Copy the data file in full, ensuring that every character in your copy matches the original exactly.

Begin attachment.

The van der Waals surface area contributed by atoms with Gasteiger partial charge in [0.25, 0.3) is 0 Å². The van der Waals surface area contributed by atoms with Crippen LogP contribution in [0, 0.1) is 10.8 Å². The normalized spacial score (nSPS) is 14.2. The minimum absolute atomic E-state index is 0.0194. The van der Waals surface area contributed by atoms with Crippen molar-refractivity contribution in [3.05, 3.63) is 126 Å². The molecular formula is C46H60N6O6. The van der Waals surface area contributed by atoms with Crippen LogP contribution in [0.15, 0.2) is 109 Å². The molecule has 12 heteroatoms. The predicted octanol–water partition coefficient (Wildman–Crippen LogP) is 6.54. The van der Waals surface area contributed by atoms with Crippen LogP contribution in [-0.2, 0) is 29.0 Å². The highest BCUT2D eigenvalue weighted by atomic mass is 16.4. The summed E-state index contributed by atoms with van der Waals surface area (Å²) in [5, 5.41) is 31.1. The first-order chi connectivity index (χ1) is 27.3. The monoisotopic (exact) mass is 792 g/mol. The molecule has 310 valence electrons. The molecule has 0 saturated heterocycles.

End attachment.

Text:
The van der Waals surface area contributed by atoms with Gasteiger partial charge in [0.25, 0.3) is 0 Å². The van der Waals surface area contributed by atoms with Crippen LogP contribution in [0, 0.1) is 10.8 Å². The normalized spacial score (nSPS) is 14.2. The minimum absolute atomic E-state index is 0.0194. The van der Waals surface area contributed by atoms with Crippen molar-refractivity contribution in [3.05, 3.63) is 126 Å². The molecular formula is C46H60N6O6. The van der Waals surface area contributed by atoms with Crippen LogP contribution in [0.15, 0.2) is 109 Å². The molecule has 12 heteroatoms. The predicted octanol–water partition coefficient (Wildman–Crippen LogP) is 6.54. The van der Waals surface area contributed by atoms with Crippen LogP contribution in [-0.2, 0) is 29.0 Å². The highest BCUT2D eigenvalue weighted by atomic mass is 16.4. The summed E-state index contributed by atoms with van der Waals surface area (Å²) in [5, 5.41) is 31.1. The first-order chi connectivity index (χ1) is 27.3. The monoisotopic (exact) mass is 792 g/mol. The molecule has 310 valence electrons. The molecule has 0 saturated heterocycles.